View Poll Results: Will we see war crime prosecutions, and are they justified?

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  • Yes we will see them and they are justified.

    5 7.81%
  • Yes we will see them but they will not be justified.

    4 6.25%
  • No we will not see them but they would have been justified.

    21 32.81%
  • No we will not see them and they would not have been justified.

    34 53.13%
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Thread: Will we see war crime prosecutions, and are they justified?

  1. #121
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    Re: Will we see war crime prosecutions, and are they justified?

    Hey Oftencold! I answered your questions. Are you going to answer mine? Or run away like you've just seen a killer rabbit?

    That's too bad, I was just starting to like you.
    Last edited by Billo_Really; 12-24-08 at 01:03 AM.

  2. #122
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    Re: Will we see war crime prosecutions, and are they justified?

    Quote Originally Posted by Billo_Really View Post
    Hey Oftencold! I answered your questions. Are you going to answer mine? Or run away like you've just seen a killer rabbit?

    That's too bad, I was just starting to like you.
    Remain calm!

    I am researching answers to your post, as I believe they deserve that respect. I am also dealing with a toothache, the announcement that my job will not be funded after the turn of the year and lack of sleep resulting from the first two issues.

    As far as liking me, that is a risk I do not generally advise, as I am an odd and very archaic sort of friend. This is to say that I have from time to time filled the role of people last friend. That is, the one that is still there when they've managed to drive all the others away. Visiting friends in prison though, or sitting up with them through crises of one strip or another can be terribly tedious, causing me to lose some of my customary charm.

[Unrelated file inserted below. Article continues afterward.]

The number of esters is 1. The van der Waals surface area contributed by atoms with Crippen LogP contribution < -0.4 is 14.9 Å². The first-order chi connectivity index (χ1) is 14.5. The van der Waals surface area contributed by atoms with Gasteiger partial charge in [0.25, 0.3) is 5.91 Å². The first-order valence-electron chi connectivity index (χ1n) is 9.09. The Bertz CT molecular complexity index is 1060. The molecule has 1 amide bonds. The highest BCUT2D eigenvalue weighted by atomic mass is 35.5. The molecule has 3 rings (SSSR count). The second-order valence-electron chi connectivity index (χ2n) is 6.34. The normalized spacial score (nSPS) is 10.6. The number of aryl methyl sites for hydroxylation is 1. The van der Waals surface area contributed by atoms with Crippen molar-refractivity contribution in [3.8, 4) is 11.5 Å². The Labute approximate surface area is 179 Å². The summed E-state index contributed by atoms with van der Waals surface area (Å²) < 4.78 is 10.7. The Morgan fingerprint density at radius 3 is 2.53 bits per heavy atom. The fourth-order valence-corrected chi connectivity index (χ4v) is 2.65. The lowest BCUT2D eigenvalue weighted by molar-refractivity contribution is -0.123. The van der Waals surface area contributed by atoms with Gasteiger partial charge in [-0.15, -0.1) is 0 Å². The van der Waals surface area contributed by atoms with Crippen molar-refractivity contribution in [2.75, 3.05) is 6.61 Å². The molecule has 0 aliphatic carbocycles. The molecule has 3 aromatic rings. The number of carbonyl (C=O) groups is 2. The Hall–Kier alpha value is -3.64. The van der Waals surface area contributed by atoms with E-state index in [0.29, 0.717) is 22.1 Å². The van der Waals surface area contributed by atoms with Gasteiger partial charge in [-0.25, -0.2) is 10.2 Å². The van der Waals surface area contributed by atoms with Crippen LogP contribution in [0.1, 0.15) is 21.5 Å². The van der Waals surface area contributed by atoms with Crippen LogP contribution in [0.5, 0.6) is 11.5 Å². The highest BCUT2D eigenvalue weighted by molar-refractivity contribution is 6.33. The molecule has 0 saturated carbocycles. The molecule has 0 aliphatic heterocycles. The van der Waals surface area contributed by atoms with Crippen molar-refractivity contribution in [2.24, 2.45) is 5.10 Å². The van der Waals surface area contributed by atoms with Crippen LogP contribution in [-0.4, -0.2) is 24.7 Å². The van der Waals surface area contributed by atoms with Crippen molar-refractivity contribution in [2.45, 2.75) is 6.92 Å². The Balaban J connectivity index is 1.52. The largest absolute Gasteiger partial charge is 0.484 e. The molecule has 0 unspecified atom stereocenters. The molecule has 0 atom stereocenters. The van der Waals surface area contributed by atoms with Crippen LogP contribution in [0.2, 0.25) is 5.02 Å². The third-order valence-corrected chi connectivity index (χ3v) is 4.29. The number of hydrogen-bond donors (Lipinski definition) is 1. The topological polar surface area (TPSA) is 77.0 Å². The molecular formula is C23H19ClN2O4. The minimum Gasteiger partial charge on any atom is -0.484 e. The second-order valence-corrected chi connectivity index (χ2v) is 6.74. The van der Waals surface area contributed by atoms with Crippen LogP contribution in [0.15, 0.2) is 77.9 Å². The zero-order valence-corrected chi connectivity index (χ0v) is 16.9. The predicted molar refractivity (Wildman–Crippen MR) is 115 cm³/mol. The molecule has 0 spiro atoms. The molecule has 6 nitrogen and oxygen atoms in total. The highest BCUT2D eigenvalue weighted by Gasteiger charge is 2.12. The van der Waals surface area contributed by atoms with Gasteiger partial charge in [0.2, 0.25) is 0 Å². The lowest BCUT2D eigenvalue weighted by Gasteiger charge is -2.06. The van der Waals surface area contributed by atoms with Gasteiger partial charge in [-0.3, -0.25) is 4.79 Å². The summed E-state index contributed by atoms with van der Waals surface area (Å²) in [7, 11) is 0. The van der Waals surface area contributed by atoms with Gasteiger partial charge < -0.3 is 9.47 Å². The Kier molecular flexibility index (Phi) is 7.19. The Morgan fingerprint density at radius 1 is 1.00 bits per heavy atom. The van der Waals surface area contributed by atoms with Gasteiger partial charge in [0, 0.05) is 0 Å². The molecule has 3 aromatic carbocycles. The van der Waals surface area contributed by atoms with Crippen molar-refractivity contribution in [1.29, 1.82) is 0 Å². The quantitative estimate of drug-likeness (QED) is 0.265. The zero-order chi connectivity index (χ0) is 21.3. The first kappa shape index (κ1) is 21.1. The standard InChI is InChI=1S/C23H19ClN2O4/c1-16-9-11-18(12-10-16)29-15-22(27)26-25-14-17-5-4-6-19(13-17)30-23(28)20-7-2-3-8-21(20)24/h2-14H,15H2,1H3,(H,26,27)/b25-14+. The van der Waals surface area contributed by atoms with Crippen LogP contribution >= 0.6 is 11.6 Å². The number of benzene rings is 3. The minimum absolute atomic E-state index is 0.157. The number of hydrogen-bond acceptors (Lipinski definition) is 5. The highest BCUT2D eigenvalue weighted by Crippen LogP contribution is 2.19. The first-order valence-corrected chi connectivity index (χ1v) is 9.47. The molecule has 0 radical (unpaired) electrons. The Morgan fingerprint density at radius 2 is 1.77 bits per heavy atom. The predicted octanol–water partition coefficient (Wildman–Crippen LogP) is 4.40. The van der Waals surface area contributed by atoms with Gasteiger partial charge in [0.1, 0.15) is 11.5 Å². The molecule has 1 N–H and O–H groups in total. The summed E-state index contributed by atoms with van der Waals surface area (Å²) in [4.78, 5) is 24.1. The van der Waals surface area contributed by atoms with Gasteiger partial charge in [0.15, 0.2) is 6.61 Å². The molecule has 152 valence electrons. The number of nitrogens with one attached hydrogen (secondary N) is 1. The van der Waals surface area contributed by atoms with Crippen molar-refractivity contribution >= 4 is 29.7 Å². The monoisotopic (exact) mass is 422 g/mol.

I am also a friend that makes very much out of vogue demands on others in matters of honor and such.

    Tonight, I'll be working a twelve hour fill-in shift at the power plant, so that the family guys can be at home on Christmas Eve. I had hoped to spend the free time thee to respond properly to your material, and will plan still on doing so.

    [I have addressed some personal items here, which I do not like to do. However, I have reasons for doing so in this instance that I do not wish to elaborate upon --OC]

  3. #123
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    Re: Will we see war crime prosecutions, and are they justified?

    [QUOTE]
    Quote Originally Posted by Billo_Really View Post
    It is equally un-American to turn your back on the values that are the cornerstones of this country. Which is the rule of law.
    Right, and the rule of law is not on your side, everything since the outbreak of the war was done constitutionally.
    When you break it, you need to be held accountable.
    Correct, but since laws were not broken there is no justification for the actions of the far left anti-war movement, hence, they are exclusively Un-American.
    Especially, when your actions have the destructive results that Bush's actions have had towards this country.
    You'll have to do more than empty emoting here, what damages are you talking about? Last I checked the war hasn't damaged us personally or internally.
    We are not giving up any Constitutional authority trying him for war crimes. We would be showing the world that we are not a nation of god-damn hypocrits!
    Bull ****, the constitution does not allow for an international body to try the president of the United States, especially since the constitution was not violated in any way, shape, form, or logical stretch of the imagination. Also, we deal with our own affairs, I don't care how many pro "international law" nations are butt hurt that we don't give a damn about their lack of authority in the matter, the constitution must be upheld.